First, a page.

Will have a week of low mileage easy running (maybe 30 mins tomorrow, 40, then 50 a day) then start to build the volume up.

I'm still convinced that very high volume for 12 - 16 weeks, then a lower volume, slightly more specific phase is the way I want to try things this year.
09/10/2005 at 19:44
does a tight relationship between 5k,10k,1/2m, and M distances really mean that you have fully maximised your aerobic ability @ 70%, 75%, 80% HRs ?

I.e. is it no possible to continue to improve by returning to <70%, < 75%,<80%,etc. time and time again to try and squeeze out some further improvement.
09/10/2005 at 20:05
I was really asking that cartman, I don't know very much about the subject.
09/10/2005 at 23:11
Thanks URR, fascinating stuff.
It seems dedication and a long-term approach is one common element amongst all the top runners, whatever their techniques. Clearly even with talent it takes years and too many races are not good either.

Patience is something I am having to teach myself at the moment after numerous injuries. The worst time is after a good race. In that sense, a Hadd approach might well be the best for me but I was interested in the top non English-speaking runners.
09/10/2005 at 23:17
Interestingly, the article URR linked to says that it is difficult to transfer programs from one athlete to another. I think we all need to bear this in mind when making claims about what a particular training program can do - its a bit like diets.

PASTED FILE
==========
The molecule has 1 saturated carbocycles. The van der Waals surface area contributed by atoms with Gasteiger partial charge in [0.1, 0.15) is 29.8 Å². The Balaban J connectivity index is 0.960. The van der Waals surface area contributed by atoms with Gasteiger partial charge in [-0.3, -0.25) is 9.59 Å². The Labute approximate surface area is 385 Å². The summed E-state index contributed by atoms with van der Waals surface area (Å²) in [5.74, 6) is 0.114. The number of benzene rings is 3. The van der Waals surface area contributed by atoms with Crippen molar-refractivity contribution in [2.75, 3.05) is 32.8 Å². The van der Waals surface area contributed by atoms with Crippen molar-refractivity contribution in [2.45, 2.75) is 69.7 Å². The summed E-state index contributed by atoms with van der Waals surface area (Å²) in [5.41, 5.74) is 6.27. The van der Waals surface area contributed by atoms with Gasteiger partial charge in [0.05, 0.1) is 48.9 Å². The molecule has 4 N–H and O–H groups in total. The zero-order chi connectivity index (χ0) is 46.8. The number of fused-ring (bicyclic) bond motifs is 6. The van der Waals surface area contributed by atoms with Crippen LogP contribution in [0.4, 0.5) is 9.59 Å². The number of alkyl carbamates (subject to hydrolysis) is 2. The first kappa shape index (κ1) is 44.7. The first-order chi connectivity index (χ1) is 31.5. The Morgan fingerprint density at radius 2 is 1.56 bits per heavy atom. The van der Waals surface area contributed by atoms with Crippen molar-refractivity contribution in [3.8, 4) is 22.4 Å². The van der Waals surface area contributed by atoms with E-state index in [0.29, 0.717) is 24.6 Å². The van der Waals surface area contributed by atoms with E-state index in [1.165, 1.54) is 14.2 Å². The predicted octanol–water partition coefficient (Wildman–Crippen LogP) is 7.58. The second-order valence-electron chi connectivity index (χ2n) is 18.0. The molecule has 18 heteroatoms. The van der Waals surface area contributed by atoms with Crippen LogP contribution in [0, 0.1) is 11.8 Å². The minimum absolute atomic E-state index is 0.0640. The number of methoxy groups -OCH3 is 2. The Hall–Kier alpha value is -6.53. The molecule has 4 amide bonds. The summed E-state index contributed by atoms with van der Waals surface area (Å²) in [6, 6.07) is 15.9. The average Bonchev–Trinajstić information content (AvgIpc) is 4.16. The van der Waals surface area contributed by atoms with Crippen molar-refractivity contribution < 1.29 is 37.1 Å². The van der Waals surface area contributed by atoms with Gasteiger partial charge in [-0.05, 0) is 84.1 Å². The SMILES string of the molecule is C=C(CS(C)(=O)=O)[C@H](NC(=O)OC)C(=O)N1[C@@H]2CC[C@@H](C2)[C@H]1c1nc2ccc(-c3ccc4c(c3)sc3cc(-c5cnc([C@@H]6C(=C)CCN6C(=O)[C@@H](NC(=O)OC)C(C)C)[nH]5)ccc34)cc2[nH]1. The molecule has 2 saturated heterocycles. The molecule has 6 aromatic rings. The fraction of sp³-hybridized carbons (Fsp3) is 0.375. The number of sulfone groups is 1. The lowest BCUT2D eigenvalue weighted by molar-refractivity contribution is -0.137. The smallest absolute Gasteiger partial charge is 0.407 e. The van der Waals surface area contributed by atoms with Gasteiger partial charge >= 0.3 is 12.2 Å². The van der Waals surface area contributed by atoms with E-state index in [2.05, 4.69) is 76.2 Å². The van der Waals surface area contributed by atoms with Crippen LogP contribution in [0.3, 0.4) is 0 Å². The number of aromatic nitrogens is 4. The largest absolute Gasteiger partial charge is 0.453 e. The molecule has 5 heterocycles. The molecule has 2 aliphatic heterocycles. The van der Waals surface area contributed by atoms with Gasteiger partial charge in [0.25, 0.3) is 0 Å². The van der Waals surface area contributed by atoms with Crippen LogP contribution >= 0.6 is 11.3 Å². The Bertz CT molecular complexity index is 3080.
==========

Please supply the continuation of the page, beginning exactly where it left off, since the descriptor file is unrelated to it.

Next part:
10/10/2005 at 04:57
Some breaking news...

just to add another data point in support of Hadd's approach, a buddy of mine started training Hadd's way about 6 months ago. Along the way he's set new PRs at the mile (a road mile), 5k (twice), 5M, and half-marathon, and today, at 43, he lowered his marathon PR from 2:50:45 to 2:43:23 in Chicago.

To be fair, he's a relative "novice," only having about three years of serious running, but still, more evidence to support that Hadd's approach is a good one (not the ONLY one, but a GOOD one).
10/10/2005 at 05:17
Cartman wrote:

"does a tight relationship between 5k,10k,1/2m, and M distances really mean that you have fully maximised your aerobic ability @ 70%, 75%, 80% HRs ?"

When I started this a couple of years ago, my PR relationship from 5k to HM was pretty good. The marathon time was (and still is, as I haven't run one since) poor compared to the others, but the others wll lined up pretty well.

I've since lowered all of the others, and, ironically, my performance relationship is a little bit "worse" than it was before. But I'm faster at all distances.

So I think for most people there's probably still room to improve, unless you truly HAVE reached your peak aerobic fitness. In my case, while the relationship was good, I had committed the two mortal sins of too little mileage (25-40 mpw typically back then, with buildups to about 55 for marathons) too fast (nearly all mileage was run faster than M-pace).